Sustainability. That word is everywhere you turn these days. Even the Care Quality Commission (CQC) are now looking to incorporate it into their inspections. It is estimated that 5% of worldwide greenhouse gases are produced by healthcare (Smith, 2022, as cited by Hayes, 2023) and in 2020 the NHS committed to achieve Net Zero for emissions by 2040. Lots of work is underway, but this seems to be focused on the hospital sector. It is important to also look at what actions can be taken in care homes to help the environment.

I think all of us would say addressing carbon emissions is a great idea, but how feasible is it?  What degree of investment might it take to swap all lighting over to LEDs? To get the solar panels fitted? How can we find the time to swap from disposable products to reusables? Whichever way you look, there are obstacles to overcome and a million issues to address.

We are lucky to be able to have a sustainability manager in our charitable not-for-profit organization who has responsibility for managing the organisation’s sustainability strategy and programmes. This year we committed to PlanetMark Business Certification as a first step towards putting in place a Net Zero strategy, measuring scope one and two carbon emissions initially until we can measure scope three emissions. This strategy work will become increasingly important to those of us that undertake NHS-contracted work in the very near future. Since April 2023, the NHS has required suppliers with contracts over £5 million per year to publish a Carbon Reduction Plan for their UK scope one and two emissions and a subset of scope three emissions as a minimum. From April 2024, the NHS will require a Carbon Reduction Plan from all suppliers (see references at the end).

What can we do in a Care Home?

In the care home setting, we have all the same problems we have in our own homes, but on a bigger scale! But some key principles we might be able to implement at home may not be quite so feasible in a care home setting. So, where are the big areas of spending? Utilities will be a big cost, with high spend on electrics, gas, and water. We all know about appliances being left on unnecessarily at bedtime, and turning the tap off when we brush our teeth, but are we following the same principles at work?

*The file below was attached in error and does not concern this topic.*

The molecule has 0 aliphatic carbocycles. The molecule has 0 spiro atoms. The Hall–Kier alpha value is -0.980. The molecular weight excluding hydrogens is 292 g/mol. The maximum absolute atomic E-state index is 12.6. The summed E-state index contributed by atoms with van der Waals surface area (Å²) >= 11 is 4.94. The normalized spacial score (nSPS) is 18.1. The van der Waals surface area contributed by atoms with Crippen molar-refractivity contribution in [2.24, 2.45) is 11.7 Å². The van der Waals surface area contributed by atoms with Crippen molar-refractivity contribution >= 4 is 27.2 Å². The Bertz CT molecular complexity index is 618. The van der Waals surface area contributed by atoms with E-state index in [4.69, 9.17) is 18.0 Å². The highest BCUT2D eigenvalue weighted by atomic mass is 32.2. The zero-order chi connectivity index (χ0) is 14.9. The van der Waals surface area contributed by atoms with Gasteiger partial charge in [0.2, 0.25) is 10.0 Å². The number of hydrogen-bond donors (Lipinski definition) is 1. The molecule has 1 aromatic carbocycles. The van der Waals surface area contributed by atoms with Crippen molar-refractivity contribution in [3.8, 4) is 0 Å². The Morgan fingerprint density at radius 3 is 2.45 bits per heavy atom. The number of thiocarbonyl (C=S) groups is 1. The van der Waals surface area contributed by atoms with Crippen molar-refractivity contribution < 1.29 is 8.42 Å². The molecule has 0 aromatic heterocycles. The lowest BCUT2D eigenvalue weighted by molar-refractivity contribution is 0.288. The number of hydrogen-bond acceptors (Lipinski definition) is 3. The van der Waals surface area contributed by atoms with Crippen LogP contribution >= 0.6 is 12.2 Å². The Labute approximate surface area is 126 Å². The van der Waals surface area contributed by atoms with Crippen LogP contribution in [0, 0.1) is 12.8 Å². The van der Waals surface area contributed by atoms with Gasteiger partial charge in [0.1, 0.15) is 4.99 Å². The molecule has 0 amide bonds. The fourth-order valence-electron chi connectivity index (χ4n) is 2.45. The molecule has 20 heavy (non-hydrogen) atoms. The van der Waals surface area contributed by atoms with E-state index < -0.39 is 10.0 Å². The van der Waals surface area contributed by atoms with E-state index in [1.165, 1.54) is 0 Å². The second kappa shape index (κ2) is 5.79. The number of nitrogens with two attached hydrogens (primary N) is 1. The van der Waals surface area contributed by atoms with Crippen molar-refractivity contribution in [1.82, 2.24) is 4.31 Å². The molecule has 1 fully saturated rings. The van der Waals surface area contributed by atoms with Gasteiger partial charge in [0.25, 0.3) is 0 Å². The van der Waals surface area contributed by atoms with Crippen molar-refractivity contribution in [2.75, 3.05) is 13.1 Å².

• Consider hot weather – how often do you see windows wide open during the hottest of days, instead of keeping the heat of the sun out of the building, while electric fans furiously churn the hot air around. Similarly, some residents and colleagues feel the cold – instead of upping the thermostat or adding extra portable heaters, we can ensure that our residents have appropriate clothing layers on for the season, and that colleagues can wear extra (short-sleeved!) layers under their uniforms. We can also close all the curtains when it gets dark in the winter months to keep the heat in, even in unoccupied rooms.
  • There may be opportunities to reduce water waste depending on your particular care home and working practices. If there are urinals in the male changing facilities, check if they are on a regular automatic flush, even when there are few men in the building. When doing your flushing of infrequently used outlets to manage legionella risks, use a timer to ensure that the flush time is no longer than it needs to be.
  • Kitchens can also generate lots of waste. Check taps are not left running and what is happening with food scraps. A good range of menu choices is so important for our residents, but with that inevitably comes food waste. Unserved vegetables may become tomorrow’s soup, but we also set up “community fridges” in all of our sites so that food not served to residents is chilled, plated up and then placed in the fridges for 24/7 access by colleagues free of charge. Consider what else is disposed of from kitchens that goes into landfill, or even useful stuff that ends up being recycled – big plastic lidded tubs for sorting out the craft supplies or give plastic bags from loaves of bread to dog owners for use as poo bags. You could consider having a meat-free Monday, and try and monitor the food miles on the produce used in your kitchens.